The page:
In immigration circles, there are two prevailing arguments around how to fix our broken immigration system.
The first position advocates for an approach that focuses exclusively on enforcement. This approach includes increased funding, technology and personnel at the border, as well as interior enforcement and a work-verification system. The primary objective is to keep out unwanted immigrants, criminals, terrorists and drugs. Knowing that mass deportation would be prohibitively costly and morally repugnant, this position argues that over time, some immigrants will “self-deport” as job opportunities dry up due to increased enforcement.
However, even during the recession we have not experienced a mass exodus, just a reduction in new immigrants arriving in the U.S.
Moreover, an enforcement-only approach is costly — we have seen a sharp increase in federal spending on surveillance and security — and does not address the reality of our labor needs.
The second position calls for a more comprehensive approach, along the lines that President Obama spoke of in his speech. This package of reforms includes the enforcement strategies of the first approach and adds an earned legalization program and adjustments to legal channels of entry for both temporary and permanent immigrants. It also includes the DREAM Act, which allows youth without legal status (through no fault of their own) to contribute to the country they grew up in by earning citizenship through higher education or military service.
Arguments against comprehensive reform often center on the legalization component: It is unfair to reward immigrants who have broken the law, the arguments go; it sends a signal that the U.S. looks the other way when it comes to this behavior; and it is unfair to immigrants who are waiting in line to enter the country legally.
In reality, we have been operating with an enforcement-only approach since the latter part of the Bush administration. George W. Bush initiated the Secure Fence Initiative, and the Obama administration has continued beefing up security with more funding and more personnel on the Southern border than ever before. National security and border enforcement is an area both sides agree on.
But we also need to look forward. Demographic trends argue for comprehensive immigration reform. This approach recognizes that immigrants and their children not only are part of our labor force and our communities, but a large part of our future, too.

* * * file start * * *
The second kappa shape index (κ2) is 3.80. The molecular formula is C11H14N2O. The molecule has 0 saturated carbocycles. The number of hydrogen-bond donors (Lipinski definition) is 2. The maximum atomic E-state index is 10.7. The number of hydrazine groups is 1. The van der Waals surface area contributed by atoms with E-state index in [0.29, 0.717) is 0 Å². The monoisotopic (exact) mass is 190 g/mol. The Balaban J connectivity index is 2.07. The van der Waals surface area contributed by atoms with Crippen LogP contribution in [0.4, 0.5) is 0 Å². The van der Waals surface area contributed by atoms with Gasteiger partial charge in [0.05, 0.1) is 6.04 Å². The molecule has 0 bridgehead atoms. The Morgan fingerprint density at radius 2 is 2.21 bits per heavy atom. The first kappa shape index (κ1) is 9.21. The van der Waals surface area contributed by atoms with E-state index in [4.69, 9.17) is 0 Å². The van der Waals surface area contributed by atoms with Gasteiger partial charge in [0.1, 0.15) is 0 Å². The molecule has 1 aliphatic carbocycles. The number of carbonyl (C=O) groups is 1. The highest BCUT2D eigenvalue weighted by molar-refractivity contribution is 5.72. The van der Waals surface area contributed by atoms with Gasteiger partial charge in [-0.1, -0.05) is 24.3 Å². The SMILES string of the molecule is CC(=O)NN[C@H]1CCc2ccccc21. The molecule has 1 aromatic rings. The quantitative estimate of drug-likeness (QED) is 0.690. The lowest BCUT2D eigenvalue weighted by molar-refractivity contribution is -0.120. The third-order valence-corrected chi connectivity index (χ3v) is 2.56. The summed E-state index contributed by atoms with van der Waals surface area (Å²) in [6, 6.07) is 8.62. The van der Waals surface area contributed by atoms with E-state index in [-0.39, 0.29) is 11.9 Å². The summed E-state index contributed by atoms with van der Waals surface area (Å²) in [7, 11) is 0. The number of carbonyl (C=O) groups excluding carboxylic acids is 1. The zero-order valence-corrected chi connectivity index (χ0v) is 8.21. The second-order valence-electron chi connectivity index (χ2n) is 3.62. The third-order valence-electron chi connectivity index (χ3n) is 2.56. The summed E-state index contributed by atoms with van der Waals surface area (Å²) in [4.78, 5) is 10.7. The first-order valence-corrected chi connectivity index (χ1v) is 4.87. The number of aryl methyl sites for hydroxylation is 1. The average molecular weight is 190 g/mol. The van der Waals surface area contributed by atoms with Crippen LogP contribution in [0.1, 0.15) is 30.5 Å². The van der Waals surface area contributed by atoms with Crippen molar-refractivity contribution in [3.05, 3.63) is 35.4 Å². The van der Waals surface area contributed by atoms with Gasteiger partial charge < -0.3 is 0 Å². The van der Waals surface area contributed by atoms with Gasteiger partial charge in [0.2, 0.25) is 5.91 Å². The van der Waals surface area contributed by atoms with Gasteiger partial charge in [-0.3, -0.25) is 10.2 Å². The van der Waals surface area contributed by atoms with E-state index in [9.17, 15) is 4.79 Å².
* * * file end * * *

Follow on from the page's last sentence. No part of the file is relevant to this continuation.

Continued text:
The United States enjoys a population growth rate higher than its peers in the industrialized world. Given the graying of America, we need immigration to supply younger workers to maintain our competitive edge in the global market. In this decade, more than one-third of U.S. population growth came from immigration; more if we include the offspring of immigrants. Nationwide, nearly one-quarter of all children have at least one foreign-born parent.
Pushing the DREAM Act without waiting for a congressional debate on broader reform would be a sensible step in the right direction. But Americans want action on the bigger problem, and opinion polls show a majority support earned legalization. We cannot “kick the can down the road” again.
Between expats, migrant workers, military personnel, and foreign brides, 1.5 million people—or 3 percent of Korea’s population—are foreign-born. That’s expected to grow to 10 percent by 2030, which is on par with European societies today. This is a huge social change for a society that has been homogeneous in so many ways for hundreds and hundreds of years. [Koreans are taught that they come from a] thousand years of ‘pure’ ancestral bloodlines, common language, customs, and history.
[Following a bailout from the International Monetary Fund during the Asian Financial Crisis in 1997, South Koreans] took it personally that the foreign West was intent on basically putting down this country that had become an economic miracle in such a short period of time.